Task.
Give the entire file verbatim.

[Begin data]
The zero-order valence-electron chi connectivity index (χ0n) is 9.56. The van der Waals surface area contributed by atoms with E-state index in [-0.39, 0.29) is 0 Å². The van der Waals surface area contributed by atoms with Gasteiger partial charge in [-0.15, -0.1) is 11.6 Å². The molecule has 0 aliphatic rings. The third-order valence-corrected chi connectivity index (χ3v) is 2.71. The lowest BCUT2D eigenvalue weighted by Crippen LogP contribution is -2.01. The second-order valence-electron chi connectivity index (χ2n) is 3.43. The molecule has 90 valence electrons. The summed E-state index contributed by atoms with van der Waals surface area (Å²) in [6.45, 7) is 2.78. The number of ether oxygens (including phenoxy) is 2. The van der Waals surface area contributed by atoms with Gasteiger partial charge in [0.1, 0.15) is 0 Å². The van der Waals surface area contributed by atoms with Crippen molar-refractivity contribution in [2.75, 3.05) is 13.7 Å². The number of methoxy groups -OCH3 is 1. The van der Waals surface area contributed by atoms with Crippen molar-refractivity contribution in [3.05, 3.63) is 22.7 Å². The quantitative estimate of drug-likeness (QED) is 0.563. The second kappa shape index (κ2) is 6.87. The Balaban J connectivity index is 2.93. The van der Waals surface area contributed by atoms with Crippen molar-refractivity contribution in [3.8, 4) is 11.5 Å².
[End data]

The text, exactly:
The zero-order valence-electron chi connectivity index (χ0n) is 9.56. The van der Waals surface area contributed by atoms with E-state index in [-0.39, 0.29) is 0 Å². The van der Waals surface area contributed by atoms with Gasteiger partial charge in [-0.15, -0.1) is 11.6 Å². The molecule has 0 aliphatic rings. The third-order valence-corrected chi connectivity index (χ3v) is 2.71. The lowest BCUT2D eigenvalue weighted by Crippen LogP contribution is -2.01. The second-order valence-electron chi connectivity index (χ2n) is 3.43. The molecule has 90 valence electrons. The summed E-state index contributed by atoms with van der Waals surface area (Å²) in [6.45, 7) is 2.78. The number of ether oxygens (including phenoxy) is 2. The van der Waals surface area contributed by atoms with Gasteiger partial charge in [0.1, 0.15) is 0 Å². The van der Waals surface area contributed by atoms with Crippen molar-refractivity contribution in [2.75, 3.05) is 13.7 Å². The number of methoxy groups -OCH3 is 1. The van der Waals surface area contributed by atoms with Crippen molar-refractivity contribution in [3.05, 3.63) is 22.7 Å². The quantitative estimate of drug-likeness (QED) is 0.563. The second kappa shape index (κ2) is 6.87. The Balaban J connectivity index is 2.93. The van der Waals surface area contributed by atoms with Crippen molar-refractivity contribution in [3.8, 4) is 11.5 Å².